Sales Discusses WikiLeaks Case on BBC

Professor Nathan Sales was interviewed in a December 8 BBC World News segment that focused on the likelihood of U. S. prosecution and extradition of Julian Assange, the man behind the WikiLeaks release of sensitive information.

Commenting on the possibility that Assange might face prosecution for espionage or other matters under U.S. law, Sales pointed out that the U.S. does not have a U.S. secrets act and that no single law governs the release of information. Instead, the government operates under a "patchwork quilt" of regulation, with some World War I-era laws making it a crime to transmit potentially damaging communications to persons not entitled to that information. These laws might apply in the WikiLeaks case but have not been used in the past against the media out of concern for First Amendment challenges.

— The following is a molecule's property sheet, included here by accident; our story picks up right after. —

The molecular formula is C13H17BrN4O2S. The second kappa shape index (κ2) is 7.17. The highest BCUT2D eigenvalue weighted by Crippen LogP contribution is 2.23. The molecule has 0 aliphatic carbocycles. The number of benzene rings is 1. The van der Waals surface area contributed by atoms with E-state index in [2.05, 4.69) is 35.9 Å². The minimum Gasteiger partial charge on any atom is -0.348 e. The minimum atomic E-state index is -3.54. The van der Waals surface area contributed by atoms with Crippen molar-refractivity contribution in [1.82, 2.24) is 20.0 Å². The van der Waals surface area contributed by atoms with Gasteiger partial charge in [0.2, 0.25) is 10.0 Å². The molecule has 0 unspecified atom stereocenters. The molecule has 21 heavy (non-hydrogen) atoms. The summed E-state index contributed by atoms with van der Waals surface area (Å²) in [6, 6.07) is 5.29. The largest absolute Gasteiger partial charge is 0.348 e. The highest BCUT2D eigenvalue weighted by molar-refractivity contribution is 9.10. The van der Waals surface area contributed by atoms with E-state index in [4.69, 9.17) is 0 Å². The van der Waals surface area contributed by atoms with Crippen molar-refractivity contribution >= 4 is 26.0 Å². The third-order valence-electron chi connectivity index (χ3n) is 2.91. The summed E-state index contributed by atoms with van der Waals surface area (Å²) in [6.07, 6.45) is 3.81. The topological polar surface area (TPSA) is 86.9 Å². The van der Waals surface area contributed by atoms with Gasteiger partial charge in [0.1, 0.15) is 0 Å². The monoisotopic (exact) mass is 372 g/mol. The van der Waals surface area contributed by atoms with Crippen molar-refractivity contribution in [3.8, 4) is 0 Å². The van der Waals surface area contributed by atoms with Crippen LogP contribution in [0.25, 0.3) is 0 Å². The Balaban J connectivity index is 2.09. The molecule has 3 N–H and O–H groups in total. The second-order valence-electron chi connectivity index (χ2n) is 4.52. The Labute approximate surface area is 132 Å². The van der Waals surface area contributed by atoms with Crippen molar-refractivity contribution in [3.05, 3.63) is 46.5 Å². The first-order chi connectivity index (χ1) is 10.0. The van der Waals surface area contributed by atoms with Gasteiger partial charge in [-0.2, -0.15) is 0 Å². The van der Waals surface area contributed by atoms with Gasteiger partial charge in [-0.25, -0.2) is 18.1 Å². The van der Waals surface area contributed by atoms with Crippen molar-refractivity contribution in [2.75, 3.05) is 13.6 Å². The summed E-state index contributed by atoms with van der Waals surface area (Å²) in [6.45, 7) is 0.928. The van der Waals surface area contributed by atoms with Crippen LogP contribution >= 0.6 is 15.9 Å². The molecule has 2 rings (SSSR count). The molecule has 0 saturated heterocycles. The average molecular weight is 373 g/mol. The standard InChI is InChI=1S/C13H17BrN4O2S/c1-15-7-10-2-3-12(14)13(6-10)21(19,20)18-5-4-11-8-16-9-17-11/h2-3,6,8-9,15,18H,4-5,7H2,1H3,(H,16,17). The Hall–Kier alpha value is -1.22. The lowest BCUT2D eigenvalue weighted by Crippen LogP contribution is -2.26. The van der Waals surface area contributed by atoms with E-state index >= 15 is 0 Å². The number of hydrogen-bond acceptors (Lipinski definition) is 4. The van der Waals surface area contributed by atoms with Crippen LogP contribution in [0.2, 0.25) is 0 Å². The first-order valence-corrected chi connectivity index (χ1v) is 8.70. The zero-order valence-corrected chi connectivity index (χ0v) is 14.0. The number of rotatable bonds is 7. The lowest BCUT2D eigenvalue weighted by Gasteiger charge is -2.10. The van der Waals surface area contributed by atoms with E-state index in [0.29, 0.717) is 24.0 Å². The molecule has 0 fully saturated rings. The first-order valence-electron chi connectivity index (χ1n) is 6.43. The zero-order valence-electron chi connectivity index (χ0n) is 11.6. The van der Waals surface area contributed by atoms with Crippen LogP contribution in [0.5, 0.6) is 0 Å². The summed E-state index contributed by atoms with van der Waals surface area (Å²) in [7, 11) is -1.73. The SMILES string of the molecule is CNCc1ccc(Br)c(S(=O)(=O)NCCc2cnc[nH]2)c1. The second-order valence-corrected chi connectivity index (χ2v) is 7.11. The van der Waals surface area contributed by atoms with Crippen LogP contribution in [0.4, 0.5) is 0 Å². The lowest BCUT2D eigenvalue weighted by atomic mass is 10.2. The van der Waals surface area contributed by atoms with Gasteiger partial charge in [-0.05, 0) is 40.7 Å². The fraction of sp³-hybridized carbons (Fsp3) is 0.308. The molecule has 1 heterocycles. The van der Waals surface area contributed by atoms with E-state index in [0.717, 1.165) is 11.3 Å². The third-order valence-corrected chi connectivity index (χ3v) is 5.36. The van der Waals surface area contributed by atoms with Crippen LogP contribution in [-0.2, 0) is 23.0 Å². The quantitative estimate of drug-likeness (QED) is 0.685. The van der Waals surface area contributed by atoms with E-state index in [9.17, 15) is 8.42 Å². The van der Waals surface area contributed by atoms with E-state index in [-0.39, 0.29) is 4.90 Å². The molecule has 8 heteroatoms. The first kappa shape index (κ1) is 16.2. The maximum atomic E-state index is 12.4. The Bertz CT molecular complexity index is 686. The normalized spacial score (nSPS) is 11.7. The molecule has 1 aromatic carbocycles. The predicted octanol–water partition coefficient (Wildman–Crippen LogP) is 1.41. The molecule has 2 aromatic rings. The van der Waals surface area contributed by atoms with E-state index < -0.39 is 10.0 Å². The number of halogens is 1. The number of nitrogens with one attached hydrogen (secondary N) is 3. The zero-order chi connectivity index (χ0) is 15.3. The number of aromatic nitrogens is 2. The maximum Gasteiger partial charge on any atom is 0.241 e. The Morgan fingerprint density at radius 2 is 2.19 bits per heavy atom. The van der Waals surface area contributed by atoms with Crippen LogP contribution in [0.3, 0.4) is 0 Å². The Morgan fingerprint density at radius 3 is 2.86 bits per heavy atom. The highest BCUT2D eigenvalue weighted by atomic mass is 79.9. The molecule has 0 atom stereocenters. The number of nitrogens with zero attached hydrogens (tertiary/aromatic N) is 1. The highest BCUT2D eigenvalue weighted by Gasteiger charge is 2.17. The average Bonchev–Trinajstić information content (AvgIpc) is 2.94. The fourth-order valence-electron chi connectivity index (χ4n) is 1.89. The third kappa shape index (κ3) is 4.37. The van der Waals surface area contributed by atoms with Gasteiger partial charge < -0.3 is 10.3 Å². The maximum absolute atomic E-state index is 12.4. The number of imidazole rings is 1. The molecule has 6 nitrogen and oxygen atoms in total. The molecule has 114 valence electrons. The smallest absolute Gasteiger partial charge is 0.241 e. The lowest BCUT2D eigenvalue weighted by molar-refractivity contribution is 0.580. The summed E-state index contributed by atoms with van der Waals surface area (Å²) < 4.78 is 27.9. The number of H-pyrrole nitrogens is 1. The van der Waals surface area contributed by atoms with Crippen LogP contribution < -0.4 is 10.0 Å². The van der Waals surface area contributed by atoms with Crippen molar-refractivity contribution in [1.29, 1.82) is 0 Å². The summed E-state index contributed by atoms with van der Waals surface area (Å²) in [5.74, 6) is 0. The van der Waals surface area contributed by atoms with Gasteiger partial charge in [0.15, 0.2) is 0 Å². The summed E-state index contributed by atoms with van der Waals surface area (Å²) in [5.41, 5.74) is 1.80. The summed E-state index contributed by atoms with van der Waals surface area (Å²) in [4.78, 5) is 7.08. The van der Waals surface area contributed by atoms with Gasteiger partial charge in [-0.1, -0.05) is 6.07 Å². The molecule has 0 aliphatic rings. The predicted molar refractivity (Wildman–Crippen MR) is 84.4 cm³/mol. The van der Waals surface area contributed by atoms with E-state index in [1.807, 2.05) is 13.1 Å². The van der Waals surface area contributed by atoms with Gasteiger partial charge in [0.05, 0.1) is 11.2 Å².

Assange is an Australian citizen who will have consular assistance. If indicted, the question will be whether he will enjoy the same magnitude of speech protections as American citizens do under the Constitution's First Amendment, a foundational law governing protection of speech, press, and access to information.